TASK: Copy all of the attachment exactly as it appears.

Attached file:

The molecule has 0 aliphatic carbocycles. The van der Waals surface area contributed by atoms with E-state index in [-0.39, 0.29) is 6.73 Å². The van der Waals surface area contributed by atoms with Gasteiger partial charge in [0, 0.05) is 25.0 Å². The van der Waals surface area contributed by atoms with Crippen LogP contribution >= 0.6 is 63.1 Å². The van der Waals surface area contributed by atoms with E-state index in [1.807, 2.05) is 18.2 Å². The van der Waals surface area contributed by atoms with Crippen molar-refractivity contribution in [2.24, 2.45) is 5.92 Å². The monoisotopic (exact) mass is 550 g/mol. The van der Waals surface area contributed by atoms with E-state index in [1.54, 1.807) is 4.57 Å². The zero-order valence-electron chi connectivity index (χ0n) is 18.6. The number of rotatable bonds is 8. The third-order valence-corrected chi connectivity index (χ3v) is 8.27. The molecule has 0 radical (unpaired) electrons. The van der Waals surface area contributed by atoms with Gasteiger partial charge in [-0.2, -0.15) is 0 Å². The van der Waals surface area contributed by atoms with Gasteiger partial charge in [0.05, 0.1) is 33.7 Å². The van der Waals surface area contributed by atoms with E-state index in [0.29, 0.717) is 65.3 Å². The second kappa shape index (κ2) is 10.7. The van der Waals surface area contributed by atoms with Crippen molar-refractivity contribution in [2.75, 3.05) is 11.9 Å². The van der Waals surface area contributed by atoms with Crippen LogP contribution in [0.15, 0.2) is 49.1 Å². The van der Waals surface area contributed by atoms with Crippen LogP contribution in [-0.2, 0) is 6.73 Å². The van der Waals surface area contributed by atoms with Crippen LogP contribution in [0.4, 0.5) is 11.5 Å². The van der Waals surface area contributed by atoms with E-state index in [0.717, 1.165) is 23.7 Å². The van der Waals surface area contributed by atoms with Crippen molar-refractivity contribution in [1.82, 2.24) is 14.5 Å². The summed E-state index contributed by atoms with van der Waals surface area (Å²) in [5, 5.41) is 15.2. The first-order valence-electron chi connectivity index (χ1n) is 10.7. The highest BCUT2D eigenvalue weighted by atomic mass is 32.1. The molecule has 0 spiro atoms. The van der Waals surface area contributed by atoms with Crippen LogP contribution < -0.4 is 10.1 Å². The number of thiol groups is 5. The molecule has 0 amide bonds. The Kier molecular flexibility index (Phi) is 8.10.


The molecule has 0 aliphatic carbocycles. The van der Waals surface area contributed by atoms with E-state index in [-0.39, 0.29) is 6.73 Å². The van der Waals surface area contributed by atoms with Gasteiger partial charge in [0, 0.05) is 25.0 Å². The van der Waals surface area contributed by atoms with Crippen LogP contribution >= 0.6 is 63.1 Å². The van der Waals surface area contributed by atoms with E-state index in [1.807, 2.05) is 18.2 Å². The van der Waals surface area contributed by atoms with Crippen molar-refractivity contribution in [2.24, 2.45) is 5.92 Å². The monoisotopic (exact) mass is 550 g/mol. The van der Waals surface area contributed by atoms with E-state index in [1.54, 1.807) is 4.57 Å². The zero-order valence-electron chi connectivity index (χ0n) is 18.6. The number of rotatable bonds is 8. The third-order valence-corrected chi connectivity index (χ3v) is 8.27. The molecule has 0 radical (unpaired) electrons. The van der Waals surface area contributed by atoms with Gasteiger partial charge in [-0.2, -0.15) is 0 Å². The van der Waals surface area contributed by atoms with Gasteiger partial charge in [0.05, 0.1) is 33.7 Å². The van der Waals surface area contributed by atoms with E-state index in [0.29, 0.717) is 65.3 Å². The second kappa shape index (κ2) is 10.7. The van der Waals surface area contributed by atoms with Crippen molar-refractivity contribution in [2.75, 3.05) is 11.9 Å². The van der Waals surface area contributed by atoms with Crippen LogP contribution in [0.15, 0.2) is 49.1 Å². The van der Waals surface area contributed by atoms with Crippen LogP contribution in [-0.2, 0) is 6.73 Å². The van der Waals surface area contributed by atoms with Crippen LogP contribution in [0.4, 0.5) is 11.5 Å². The van der Waals surface area contributed by atoms with E-state index in [0.717, 1.165) is 23.7 Å². The van der Waals surface area contributed by atoms with Crippen molar-refractivity contribution in [1.82, 2.24) is 14.5 Å². The summed E-state index contributed by atoms with van der Waals surface area (Å²) in [5, 5.41) is 15.2. The first-order valence-electron chi connectivity index (χ1n) is 10.7. The highest BCUT2D eigenvalue weighted by atomic mass is 32.1. The molecule has 0 spiro atoms. The van der Waals surface area contributed by atoms with Crippen LogP contribution < -0.4 is 10.1 Å². The number of thiol groups is 5. The molecule has 0 amide bonds. The Kier molecular flexibility index (Phi) is 8.10.